function appropriate to his or her position.


Try the link at the bottom of this press release.
   11. Bob Tufts Posted: March 03, 2010 at 09:31 PM (#3471998)
With all these odd political events happening, I'm waiting for Clemens' attorneys to say "how can you charge Roger with perjury and ignore the lying on Congressional disclousre documents by Rep. Charlie Rangel?".
   12. Swedish Chef Posted: March 03, 2010 at 09:34 PM (#3472005)
That doesn't make any sense to me. At least in ethics law parlance, being on "official business" makes it worse.

If the president visited a ballpark, would he be expected to pay?
   13. Craig Calcaterra Posted: March 03, 2010 at 09:47 PM (#3472022)
If the president visited a ballpark, would he be expected to pay?


I don't know how that's handled because presidents never visit Ohio for that kind of stuff, but if he was simply given good box seats and was told to enjoy the game, yes. If he was there throwing out the first pitch, did a quick meet and greet and left, no. There's a subjectivity to the charging of such things. That said, Van Lingo Mungo Jerry's last post seems to carve out an exception for that sort of thing (no such exception in Ohio, which is what I'm most familiar with).

But query: if the Yankees are in the clear for giving tickets under the exception VLMJ quotes, how can Patterson not be in the clear too? These laws tend to be mirror image for the giver and the recipient of the gift.
   14. RB in NYC (Now Semi-Retired from BBTF) Posted: March 03, 2010 at 09:50 PM (#3472027)
But query: if the Yankees are in the clear for giving tickets under the exception VLMJ quotes, how can Patterson not be in the clear too? These laws tend to be mirror image for the giver and the recipient of the gift.
People--at least people in New York--like the Yankees. They do not like Patterson.

Also, I believe Clinton threw out the first pitch at Jacobs Field once.
   15. Steve Treder Posted: March 03, 2010 at 09:57 PM (#3472030)
What Maury Wills was to being a baseball manager, David Patterson is to being a governor. While I don't suspect Patterson of being significantly more corrupt than many other governors, his sheer incompetence (and lack of political instinct) is astounding.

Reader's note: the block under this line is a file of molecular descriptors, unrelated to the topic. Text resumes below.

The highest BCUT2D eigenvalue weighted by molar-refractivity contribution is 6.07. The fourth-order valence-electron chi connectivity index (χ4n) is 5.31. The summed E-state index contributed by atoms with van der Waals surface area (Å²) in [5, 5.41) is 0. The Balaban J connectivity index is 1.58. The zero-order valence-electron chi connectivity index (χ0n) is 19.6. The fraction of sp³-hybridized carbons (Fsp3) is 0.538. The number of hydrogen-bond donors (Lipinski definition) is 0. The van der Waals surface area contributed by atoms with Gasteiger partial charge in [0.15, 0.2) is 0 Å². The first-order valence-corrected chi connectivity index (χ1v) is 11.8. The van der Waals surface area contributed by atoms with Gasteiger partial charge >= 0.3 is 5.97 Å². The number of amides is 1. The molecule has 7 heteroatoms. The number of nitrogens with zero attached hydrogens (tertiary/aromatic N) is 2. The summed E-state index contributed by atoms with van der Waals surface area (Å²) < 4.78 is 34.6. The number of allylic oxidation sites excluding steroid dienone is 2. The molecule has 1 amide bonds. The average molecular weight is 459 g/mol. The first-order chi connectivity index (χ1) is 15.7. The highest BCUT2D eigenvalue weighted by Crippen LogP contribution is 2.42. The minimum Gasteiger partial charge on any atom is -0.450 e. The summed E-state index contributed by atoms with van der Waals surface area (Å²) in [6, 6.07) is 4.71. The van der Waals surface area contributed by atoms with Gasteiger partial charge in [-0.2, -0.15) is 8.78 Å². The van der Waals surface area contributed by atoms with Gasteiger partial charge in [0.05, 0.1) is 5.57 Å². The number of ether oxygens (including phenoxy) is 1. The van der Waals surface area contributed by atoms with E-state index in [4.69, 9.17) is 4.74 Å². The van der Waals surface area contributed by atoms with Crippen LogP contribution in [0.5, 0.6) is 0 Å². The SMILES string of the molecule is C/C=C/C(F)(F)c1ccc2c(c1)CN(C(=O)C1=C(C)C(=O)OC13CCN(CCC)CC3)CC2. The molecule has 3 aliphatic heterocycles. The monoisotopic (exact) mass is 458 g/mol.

He does appear to be a complete nincompoop, doesn't he.
   16. Something Other Posted: March 03, 2010 at 10:03 PM (#3472035)
I can't believe how blind he was to the ramifications of this. The tunnel vision was remarkable, the lack of foresight reprehensible. Anyone could have seen this coming. No one needed a seeing eye dog to navigate the shoals of this fiasco.
   17. God Posted: March 03, 2010 at 10:17 PM (#3472047)
Obama was at the Duke-Georgetown game a few weeks ago in a non-ceremonial, fan-only capacity. Did he pay for those courtside seats, I wonder?
   18. Something Other Posted: March 03, 2010 at 11:11 PM (#3472096)
If you don't know, who would?
   19. Stormy JE Posted: March 03, 2010 at 11:15 PM (#3472098)
Cuomo is a declared candidate for Paterson's job. Is there a bit of a conflict of interest here?
   20. Craig Calcaterra Posted: March 03, 2010 at 11:27 PM (#3472104)
Obama was at the Duke-Georgetown game a few weeks ago in a non-ceremonial, fan-only capacity. Did he pay for those courtside seats, I wonder?


Who knows?

But to be clear: in most states, most people can give gifts to public officials as long as the public official discloses them on his or her annual ethics forms. That includes dinners and tickets and sorts of things. Lobbyists or people who otherwise have substantial business before the public official's office or legislative body, however, can't give gifts of a substantial value to those people at all. So basically, a lot of it depends on who's doing the giving, and when it's not a restricted person, as long as the pol discloses the gift, it's good.

The Yankees have business before the state of NY, however, and employ lobbyists to lobby NY, and as the article says, this isn't a disclosure violation. This is a gift he should not have been able to take. Which is what led me to ask, if he can't take it, why can the Yankees give it?